Himal:

Most of my motivation stemmed from talking to previous students that had similar goals to me because then I could adopt the methods they used. I had a desired score for each subject and talking to past students that achieved those results or higher gives you a sense on how they operated and maintained consistent marks. Funnily, my motivation dipped at approximately July last year to study in general for anything and I ended up sticking about 90 or so quotes of people who inspired me on my wall to offset my laziness. It helped a lot for year 12 as well as for this year’s university exams. I also made sure I incorporated some form of leisure activities throughout the week to give my mind a break from continuously thinking about subject content.

Essentially, I performed 3 tasks that kept me motivated for my exams. They were:

1.     Set goals

2.     Seek external sources of motivation such as inspirational figures and quotes

3.     Indulged in leisure activities from time to time to as a break from studying

Most of my motivation stemmed from talking to previous students that had similar goals to me...

Most of my motivation stemmed from talking to previous students that had similar goals to me...

Anna:

Now I’ll be honest, I’m not the most motivated of people. If you’ve been a long time reader of TQ, you’d know that I’m a horrific procrastinator and preparing for exams wasn’t an exception to my habit. However, there comes a time when the sudden realisation kicks in that these exams, these couple of flimsy pieces of paper, are the last hurdle before you’re done; before you’re free. And this is what motivated me.

Sure, I procrastinated a lot throughout VCE, but that didn’t mean I still didn’t work hard. And I figured if all it took to successfully get over this last obstacle was a couple more days of putting my head down and doing practice exams and revising the year’s worth of content, it wasn’t too much to ask. I wanted to make all the effort I’d put in over the years worth it, all the stress and late nights furiously typing away at an essay due the next morning count.

And the idea that after this, after the exams are over, I’ll be able to spend three months of the summer doing whatever I liked, completely stress-free with no assignments and deadlines looming constantly, that made me excited. A lot of students view the exams as the be all and end all of everything, the end point of their journey. But me, I saw the freedom afterwards as the end point, the reward that I could only get to by passing the penultimate step that was exams.

So if I was to give you my advice on how to stay motivated for exams, think about how much you’ve worked for this and make it count and don’t forget about the good things to come afterwards, and know that it will only come if you work for it. Best of luck! :>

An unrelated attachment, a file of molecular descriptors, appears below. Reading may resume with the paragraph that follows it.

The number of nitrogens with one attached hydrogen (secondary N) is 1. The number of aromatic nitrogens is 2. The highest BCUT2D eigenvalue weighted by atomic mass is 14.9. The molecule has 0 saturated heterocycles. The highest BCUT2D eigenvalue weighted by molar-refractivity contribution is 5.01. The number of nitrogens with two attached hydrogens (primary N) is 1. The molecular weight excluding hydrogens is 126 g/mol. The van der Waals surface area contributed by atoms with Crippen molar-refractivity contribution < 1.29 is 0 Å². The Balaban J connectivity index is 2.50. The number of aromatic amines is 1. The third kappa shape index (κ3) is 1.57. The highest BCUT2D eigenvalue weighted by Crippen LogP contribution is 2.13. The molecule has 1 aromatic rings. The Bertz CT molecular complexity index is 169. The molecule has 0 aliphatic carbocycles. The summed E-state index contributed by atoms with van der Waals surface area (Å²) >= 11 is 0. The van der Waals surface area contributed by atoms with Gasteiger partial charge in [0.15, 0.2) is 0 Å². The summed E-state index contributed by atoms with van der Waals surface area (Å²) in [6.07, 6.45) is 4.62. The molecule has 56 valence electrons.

Don't forget about the good things to come afterwards...

Don't forget about the good things to come afterwards...

Mark:

Staying motivated was hard for me, my exams were all spaced out, and near the end of it I just worn out. I stayed motivated by setting goals every day, goals that were productive, yet also not too much to burden me and stress me out even more. After I finished, I relaxed and did no more study, giving me the evening off most of the time.

I didn't study every day either, I would take 1-2 days off every week to give me time to rest and respite from all the studying and what was to come.

I didn't know how I managed it all, but at the end of it all, I survived.

I would take 1-2 days off every week to give me time to rest...

I would take 1-2 days off every week to give me time to rest...

Amanda:

After the experience of Swotvac, I learnt that there is no secret recipe to motivation. During this time last year, I deactivated Facebook and began adjusting certain aspects of my timetable and study environment. Deactivating facebook was definitely one of the best decisions that I made for my studies. So, if you wish to make big changes on how you are going to study, it is best to begin now! 

All good things takes time. Scientifically, it takes two weeks for a habit to settle into your routine. 😉 After all, we are creatures of habit. 

Studying can be tiring and a little agonising so I mixed up my study spaces! I would migrate to the kitchen table where there is natural lighting in the mornings and afternoons. Sometimes, if I want to get away from the desk, I would sit on the floor and read my notes there! By mixing up how and where I studied, I immensely enjoyed the process of revising. 

I also ensured to separate the places I relaxed and studied in. So, if I was studying at the kitchen table for a few hours, I would unwind and watch a movie somewhere else! 

That way, I would only strictly associate the kitchen table with study. 

Before I sleep, I would also listen to new songs on Spotify and fun bops! It’s important to have that downtime to yourself. In those quiet moments, I was able to clarify and focus on what I truly wanted to achieve! And of course, daydreaming about gorgeous 30 degree weather and vanilla ice-cream. 

P.S I always had this fear that if I fell asleep with the headphones on, the cord would tangle around my neck. BUT ANYWAY, irrelevant. Just be careful, guys. 

 

You guys got this!

Best of luck. 

 

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